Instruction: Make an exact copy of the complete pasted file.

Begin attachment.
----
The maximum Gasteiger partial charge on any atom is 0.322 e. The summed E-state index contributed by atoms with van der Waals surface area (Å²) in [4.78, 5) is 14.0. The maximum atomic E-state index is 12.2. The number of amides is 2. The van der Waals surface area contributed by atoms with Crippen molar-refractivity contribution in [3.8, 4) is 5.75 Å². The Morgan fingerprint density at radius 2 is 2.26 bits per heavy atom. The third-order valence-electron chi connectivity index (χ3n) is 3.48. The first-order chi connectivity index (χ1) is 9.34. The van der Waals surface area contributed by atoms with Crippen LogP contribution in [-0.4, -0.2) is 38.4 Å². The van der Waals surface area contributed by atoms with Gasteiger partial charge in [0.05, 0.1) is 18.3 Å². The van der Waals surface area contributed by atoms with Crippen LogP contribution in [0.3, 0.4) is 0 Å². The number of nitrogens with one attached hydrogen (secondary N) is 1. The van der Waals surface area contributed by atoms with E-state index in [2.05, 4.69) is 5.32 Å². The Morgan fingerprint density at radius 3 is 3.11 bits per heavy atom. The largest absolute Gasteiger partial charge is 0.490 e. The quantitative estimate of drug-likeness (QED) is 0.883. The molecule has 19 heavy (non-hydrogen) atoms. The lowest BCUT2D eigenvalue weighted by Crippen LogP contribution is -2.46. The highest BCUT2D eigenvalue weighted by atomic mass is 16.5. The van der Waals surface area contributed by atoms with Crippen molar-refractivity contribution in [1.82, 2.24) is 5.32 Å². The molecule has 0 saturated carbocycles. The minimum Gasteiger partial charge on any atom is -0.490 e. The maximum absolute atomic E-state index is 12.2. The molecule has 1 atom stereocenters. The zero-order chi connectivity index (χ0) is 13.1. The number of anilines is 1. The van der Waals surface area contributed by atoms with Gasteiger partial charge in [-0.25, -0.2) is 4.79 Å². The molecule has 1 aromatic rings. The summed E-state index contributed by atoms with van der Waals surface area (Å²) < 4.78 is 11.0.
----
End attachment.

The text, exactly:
The maximum Gasteiger partial charge on any atom is 0.322 e. The summed E-state index contributed by atoms with van der Waals surface area (Å²) in [4.78, 5) is 14.0. The maximum atomic E-state index is 12.2. The number of amides is 2. The van der Waals surface area contributed by atoms with Crippen molar-refractivity contribution in [3.8, 4) is 5.75 Å². The Morgan fingerprint density at radius 2 is 2.26 bits per heavy atom. The third-order valence-electron chi connectivity index (χ3n) is 3.48. The first-order chi connectivity index (χ1) is 9.34. The van der Waals surface area contributed by atoms with Crippen LogP contribution in [-0.4, -0.2) is 38.4 Å². The van der Waals surface area contributed by atoms with Gasteiger partial charge in [0.05, 0.1) is 18.3 Å². The van der Waals surface area contributed by atoms with Crippen LogP contribution in [0.3, 0.4) is 0 Å². The number of nitrogens with one attached hydrogen (secondary N) is 1. The van der Waals surface area contributed by atoms with E-state index in [2.05, 4.69) is 5.32 Å². The Morgan fingerprint density at radius 3 is 3.11 bits per heavy atom. The largest absolute Gasteiger partial charge is 0.490 e. The quantitative estimate of drug-likeness (QED) is 0.883. The molecule has 19 heavy (non-hydrogen) atoms. The lowest BCUT2D eigenvalue weighted by Crippen LogP contribution is -2.46. The highest BCUT2D eigenvalue weighted by atomic mass is 16.5. The van der Waals surface area contributed by atoms with Crippen molar-refractivity contribution in [1.82, 2.24) is 5.32 Å². The molecule has 0 saturated carbocycles. The minimum Gasteiger partial charge on any atom is -0.490 e. The maximum absolute atomic E-state index is 12.2. The molecule has 1 atom stereocenters. The zero-order chi connectivity index (χ0) is 13.1. The number of anilines is 1. The van der Waals surface area contributed by atoms with Gasteiger partial charge in [-0.25, -0.2) is 4.79 Å². The molecule has 1 aromatic rings. The summed E-state index contributed by atoms with van der Waals surface area (Å²) < 4.78 is 11.0.